Foundations of psychology

Topics: Psychology, Mind, Nervous system Pages: 5 (1289 words) Published: November 9, 2013

Foundations of Psychology
Robert N Guthrie
PSY 300
November 3, 2013
Emmett Lampkin
Foundations of Psychology
Psychology is the scientific study of mental processes and behavior(Kowalski & Westen, 2011). To understand an individual, one must learn of the individual’s biology, psychological experience, and cultural context(Kowalski & Westen, 2011). With this paper, one will learn of the different schools of thoughts associated with psychology and their most underlying assumptions. One will also learn of the primary biological foundations of psychology and their link to behavior. Schools of Thought

In 1879, Wilhelm Wundt founded the first psychological laboratory in Leipzig, Germany(Kowalski & Westen, 2011). Wundt hoped to learn how people form complex ideas by studying human consciousness. The method used to obtain this information was introspection. With introspection, subjects reported every idea or thought that entered their mind as they finished tasks. From this method, one would uncover an individual’s mental process. “By varying the objects presented to his observers and recording their responses, he concluded that the basic elements of consciousness are sensations (such as colors) and feelings” (Kowalski & Westen, 2011, p. 9). Ultimately, he discovered that the basic elements of consciousness combine to form complex perceptions and ideas. With an understanding of a variety of methods it can open one’s eyes from a bias view to a well-rounded view of human behavior and psychological behaviors one my experience (Malin, p.201) Structuralism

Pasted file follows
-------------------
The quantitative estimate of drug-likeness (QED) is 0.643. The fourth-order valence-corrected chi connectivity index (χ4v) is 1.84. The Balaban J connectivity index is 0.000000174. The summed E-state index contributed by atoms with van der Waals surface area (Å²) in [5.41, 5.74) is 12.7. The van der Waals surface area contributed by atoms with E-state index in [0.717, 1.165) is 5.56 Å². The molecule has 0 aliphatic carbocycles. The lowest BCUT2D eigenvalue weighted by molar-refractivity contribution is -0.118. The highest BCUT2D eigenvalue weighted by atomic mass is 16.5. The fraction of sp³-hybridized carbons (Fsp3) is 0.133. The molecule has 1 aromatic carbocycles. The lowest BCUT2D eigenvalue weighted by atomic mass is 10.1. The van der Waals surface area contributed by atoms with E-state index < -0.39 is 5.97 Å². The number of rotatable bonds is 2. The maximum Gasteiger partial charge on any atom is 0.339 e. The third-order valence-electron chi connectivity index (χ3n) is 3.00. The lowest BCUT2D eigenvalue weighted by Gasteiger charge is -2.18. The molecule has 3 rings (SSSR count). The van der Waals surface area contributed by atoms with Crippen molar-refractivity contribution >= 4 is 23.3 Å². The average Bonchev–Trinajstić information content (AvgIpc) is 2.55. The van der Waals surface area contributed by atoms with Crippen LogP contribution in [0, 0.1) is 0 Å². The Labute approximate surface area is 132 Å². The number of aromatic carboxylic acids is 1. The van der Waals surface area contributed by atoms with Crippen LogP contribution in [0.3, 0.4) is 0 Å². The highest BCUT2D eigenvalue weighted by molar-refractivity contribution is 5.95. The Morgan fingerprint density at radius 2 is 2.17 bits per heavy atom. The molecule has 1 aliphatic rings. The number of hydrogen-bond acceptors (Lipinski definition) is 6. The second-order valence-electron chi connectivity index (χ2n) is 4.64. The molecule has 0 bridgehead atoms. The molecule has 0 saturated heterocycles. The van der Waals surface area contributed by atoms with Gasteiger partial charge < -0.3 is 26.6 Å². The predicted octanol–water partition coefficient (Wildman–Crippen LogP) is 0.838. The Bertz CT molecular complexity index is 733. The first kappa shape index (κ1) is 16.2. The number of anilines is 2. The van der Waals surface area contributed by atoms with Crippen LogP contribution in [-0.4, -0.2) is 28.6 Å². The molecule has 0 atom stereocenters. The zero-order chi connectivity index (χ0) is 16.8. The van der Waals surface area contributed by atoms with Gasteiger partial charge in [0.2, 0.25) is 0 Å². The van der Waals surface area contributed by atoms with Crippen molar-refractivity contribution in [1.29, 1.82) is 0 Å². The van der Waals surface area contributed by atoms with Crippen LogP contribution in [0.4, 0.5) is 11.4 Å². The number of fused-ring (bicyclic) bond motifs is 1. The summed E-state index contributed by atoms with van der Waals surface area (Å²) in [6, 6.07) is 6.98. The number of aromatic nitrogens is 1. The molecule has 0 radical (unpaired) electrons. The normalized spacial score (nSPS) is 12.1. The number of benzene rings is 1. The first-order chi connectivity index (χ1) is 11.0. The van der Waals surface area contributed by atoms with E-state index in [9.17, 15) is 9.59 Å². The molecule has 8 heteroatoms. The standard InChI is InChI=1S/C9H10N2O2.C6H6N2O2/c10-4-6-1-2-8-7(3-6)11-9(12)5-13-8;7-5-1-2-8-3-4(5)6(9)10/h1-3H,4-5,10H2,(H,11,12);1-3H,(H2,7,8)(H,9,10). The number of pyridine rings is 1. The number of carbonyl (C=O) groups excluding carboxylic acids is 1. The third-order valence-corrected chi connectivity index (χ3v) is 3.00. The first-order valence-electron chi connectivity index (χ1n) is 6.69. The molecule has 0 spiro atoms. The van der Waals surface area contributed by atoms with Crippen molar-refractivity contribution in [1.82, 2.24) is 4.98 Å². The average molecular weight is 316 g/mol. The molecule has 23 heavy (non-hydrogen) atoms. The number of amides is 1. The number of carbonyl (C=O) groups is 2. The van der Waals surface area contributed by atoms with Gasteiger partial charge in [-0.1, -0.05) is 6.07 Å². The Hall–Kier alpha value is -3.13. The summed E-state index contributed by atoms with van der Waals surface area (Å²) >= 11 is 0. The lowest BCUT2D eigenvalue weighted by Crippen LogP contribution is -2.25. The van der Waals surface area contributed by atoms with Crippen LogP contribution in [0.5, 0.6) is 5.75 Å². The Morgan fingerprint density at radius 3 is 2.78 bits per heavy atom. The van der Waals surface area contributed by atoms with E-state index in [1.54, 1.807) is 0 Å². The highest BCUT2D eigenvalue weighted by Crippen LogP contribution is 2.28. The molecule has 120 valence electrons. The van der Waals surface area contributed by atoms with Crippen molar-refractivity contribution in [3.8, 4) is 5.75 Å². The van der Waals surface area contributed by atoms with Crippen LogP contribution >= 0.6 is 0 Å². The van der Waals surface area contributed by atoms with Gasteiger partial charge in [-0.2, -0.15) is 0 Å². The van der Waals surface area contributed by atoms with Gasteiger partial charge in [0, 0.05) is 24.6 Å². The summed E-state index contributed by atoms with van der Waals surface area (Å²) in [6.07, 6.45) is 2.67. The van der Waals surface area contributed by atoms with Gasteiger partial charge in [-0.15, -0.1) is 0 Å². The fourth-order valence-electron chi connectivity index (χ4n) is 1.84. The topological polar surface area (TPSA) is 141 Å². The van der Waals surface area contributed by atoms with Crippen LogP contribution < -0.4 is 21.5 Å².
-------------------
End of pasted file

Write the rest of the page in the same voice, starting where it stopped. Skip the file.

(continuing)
With the lessons of introspection in place, Edward Titchener, a student of Wilhelm Wundt, used this foundation to create the school of thought known as structuralism. Structuralism “attempted to use introspection as a method for uncovering the basic elements of consciousness and the way they combine with each other into ideas” (Kowalski & Westen, 2011, p. 9). Although Wundt never believed in using experimentation to obtain psychological knowledge, Titchener believed experimentation was the only method to use to study the science of psychology (Kowalski & Westen, 2011). Basically, through experimentation, Titchener hoped to discover how the mental process created ideas through genuine observations rather than perceptions. Functionalism

As developed, another school of thought emerged known as functionalism. Developed by Harvard psychologist William James, functionalism “looks at explanations of psychological processes in terms of their role, or function, in helping the individual adapt to the environment” (Kowalski & Westen, 2011, p. 10). James’ founded functionalism with the belief that consciousness served a purpose. James speculated that processes of human consciousness, like thinking, feeling, learning, and remembering, existed to assist in the survival of the human species. Psychodynamic Perspective

Sigmund Freud developed the psychodynamic perspective based on three premises. The first premise suggests that an individual’s actions determine how thoughts, feelings, and wishes connect in the mind. The second premise suggests that a large number of mental events occur outside conscious awareness. The third premise suggests that an individual’s mental processes may conflict with one another. However, this could result in a compromise with competing motives. Basically, Freud believed that individuals do not know how their consciousness evolved to create thoughts, behaviors, and feelings. This perspective employs the use of case studies involving in-depth observations among small groups (Kowalski & Westen, 2011). Constructs incorporated, but no limited to, defense mechanisms, complexes, fixations, identity crisis. Methods used in this perspective are things like dream interpretation, hypnotism with many others. The goal is to help people understand their own personal motives. Primarily used in the clinical psychology approach...
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